As the 1990's pressed on I saw Carter less and less. But the times I would see him we'd pick up exactly where we left off. After graduating from college and taking on a job at a newspaper in a town near Dallas, I would hang out with Carter and my other Kansas friends like Scott, Josh and Chris. Carter, by this time, was regularly performing in Dallas Grateful Dead cover bands like Minglewood and Dead Thing. I saw him during this time and he was awesome on the keyboards. He looked so natural and always seemed to be having fun.
Of course there were the countless other side projects and bands that Carter played in like The Limes and The Cosmetics. By 1999 he was performing with the reformed Edie Brickell & New Bohemians, going on to record with the popular Dallas band on several recordings.
All the while, Carter remained the humble singer-songwriter-performer who preferred to live in Dallas, rather than moving on to Los Angeles or New York or London, cities where he could've certainly found steady work.
At this time, I was living in Louisiana. I still stayed in touch with Carter and in 2004 he agreed to come down to my town with his band Sparrows to perform in something called the "Alexandria Music Project." The performance was great and it was fun catching up with Carter, particularly on my turf.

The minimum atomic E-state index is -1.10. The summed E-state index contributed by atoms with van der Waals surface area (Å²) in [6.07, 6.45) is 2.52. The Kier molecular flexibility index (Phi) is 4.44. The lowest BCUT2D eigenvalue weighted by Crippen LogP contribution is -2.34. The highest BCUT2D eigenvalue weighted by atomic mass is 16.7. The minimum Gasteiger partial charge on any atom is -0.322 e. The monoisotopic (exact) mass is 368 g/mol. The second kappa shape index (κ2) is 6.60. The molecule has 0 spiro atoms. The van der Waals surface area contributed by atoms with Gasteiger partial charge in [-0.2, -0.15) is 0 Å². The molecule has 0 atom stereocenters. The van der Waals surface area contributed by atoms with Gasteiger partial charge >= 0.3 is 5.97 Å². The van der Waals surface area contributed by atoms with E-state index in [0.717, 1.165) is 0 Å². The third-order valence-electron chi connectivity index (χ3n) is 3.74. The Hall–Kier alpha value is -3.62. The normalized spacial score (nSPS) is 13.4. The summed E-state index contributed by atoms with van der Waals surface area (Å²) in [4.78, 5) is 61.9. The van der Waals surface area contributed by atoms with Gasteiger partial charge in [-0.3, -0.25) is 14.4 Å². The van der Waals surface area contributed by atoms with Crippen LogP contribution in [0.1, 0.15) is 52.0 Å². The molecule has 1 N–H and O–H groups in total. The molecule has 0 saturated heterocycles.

More time would pass and I would see Carter one more time - in Gainesville, Texas at the wedding of my friend Scott. While I talked with Carter on the phone and through Myspace, I never saw him alive again. He was unable to make it to my wedding this past spring, although he wanted to. In fact, he emailed me on my wedding day telling me that a year from that day I would be celebrating my first wedding anniversary. It was nice. It was Carter.
In the early morning hours of September 3, Carter was shot and killed by a neighbor who suspected Carter to be a dangerous burglar. It was all so tragic and unnecessary. The details, as I know them, are that Carter and his girlfriend Ryann were taking a new antismoking drug called Chantix and that Carter had been drinking. The mixture of the drug and the alcohol may have played a role in Carter's bizarre change of behavior. In any event, a fight ensued between Carter and Ryann after he became physically abusive. It was so unlike Carter, when I heard what had happened. Anyway, Ryann managed to get Carter out of the house and locked out. Why Carter went to the neighbor's house and began banging on the door remains a mystery. But most people I spoke to in the aftermath of the shooting was that this drug Chantix played a major role. That it was making Carter more isolated and volatile somehow.
In any event, the memorial service, which attracted hundreds of people, was beautiful. The video/music montage celebrating Carter's 34 years of life was simply beautiful.
I'll never forget Carter Albrecht or all the happiness and joy he brought to me and others over the years, be it through his amazing music or honest friendship. I just wish there were more people like him.
And now the angels in have a new member of the heavenly band.
And the music is gorgeous.
- September 17, 2007